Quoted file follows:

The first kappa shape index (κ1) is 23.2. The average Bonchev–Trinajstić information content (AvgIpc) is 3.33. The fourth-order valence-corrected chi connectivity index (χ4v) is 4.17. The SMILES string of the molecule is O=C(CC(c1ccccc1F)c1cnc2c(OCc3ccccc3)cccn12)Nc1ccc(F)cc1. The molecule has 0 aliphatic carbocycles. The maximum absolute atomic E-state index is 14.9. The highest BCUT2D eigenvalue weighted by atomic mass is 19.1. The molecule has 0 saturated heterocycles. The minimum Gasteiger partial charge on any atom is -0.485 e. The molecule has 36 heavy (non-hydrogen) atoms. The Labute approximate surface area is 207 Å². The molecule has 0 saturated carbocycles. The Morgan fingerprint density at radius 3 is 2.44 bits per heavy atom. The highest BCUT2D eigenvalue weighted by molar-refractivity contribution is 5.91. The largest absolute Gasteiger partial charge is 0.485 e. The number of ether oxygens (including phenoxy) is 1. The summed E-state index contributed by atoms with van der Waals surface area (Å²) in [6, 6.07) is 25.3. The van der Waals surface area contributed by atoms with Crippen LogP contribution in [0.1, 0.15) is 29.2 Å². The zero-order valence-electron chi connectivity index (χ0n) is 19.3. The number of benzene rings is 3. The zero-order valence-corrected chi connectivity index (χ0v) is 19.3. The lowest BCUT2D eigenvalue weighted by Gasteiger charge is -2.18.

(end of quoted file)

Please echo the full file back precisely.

The first kappa shape index (κ1) is 23.2. The average Bonchev–Trinajstić information content (AvgIpc) is 3.33. The fourth-order valence-corrected chi connectivity index (χ4v) is 4.17. The SMILES string of the molecule is O=C(CC(c1ccccc1F)c1cnc2c(OCc3ccccc3)cccn12)Nc1ccc(F)cc1. The molecule has 0 aliphatic carbocycles. The maximum absolute atomic E-state index is 14.9. The highest BCUT2D eigenvalue weighted by atomic mass is 19.1. The molecule has 0 saturated heterocycles. The minimum Gasteiger partial charge on any atom is -0.485 e. The molecule has 36 heavy (non-hydrogen) atoms. The Labute approximate surface area is 207 Å². The molecule has 0 saturated carbocycles. The Morgan fingerprint density at radius 3 is 2.44 bits per heavy atom. The highest BCUT2D eigenvalue weighted by molar-refractivity contribution is 5.91. The largest absolute Gasteiger partial charge is 0.485 e. The number of ether oxygens (including phenoxy) is 1. The summed E-state index contributed by atoms with van der Waals surface area (Å²) in [6, 6.07) is 25.3. The van der Waals surface area contributed by atoms with Crippen LogP contribution in [0.1, 0.15) is 29.2 Å². The zero-order valence-electron chi connectivity index (χ0n) is 19.3. The number of benzene rings is 3. The zero-order valence-corrected chi connectivity index (χ0v) is 19.3. The lowest BCUT2D eigenvalue weighted by Gasteiger charge is -2.18.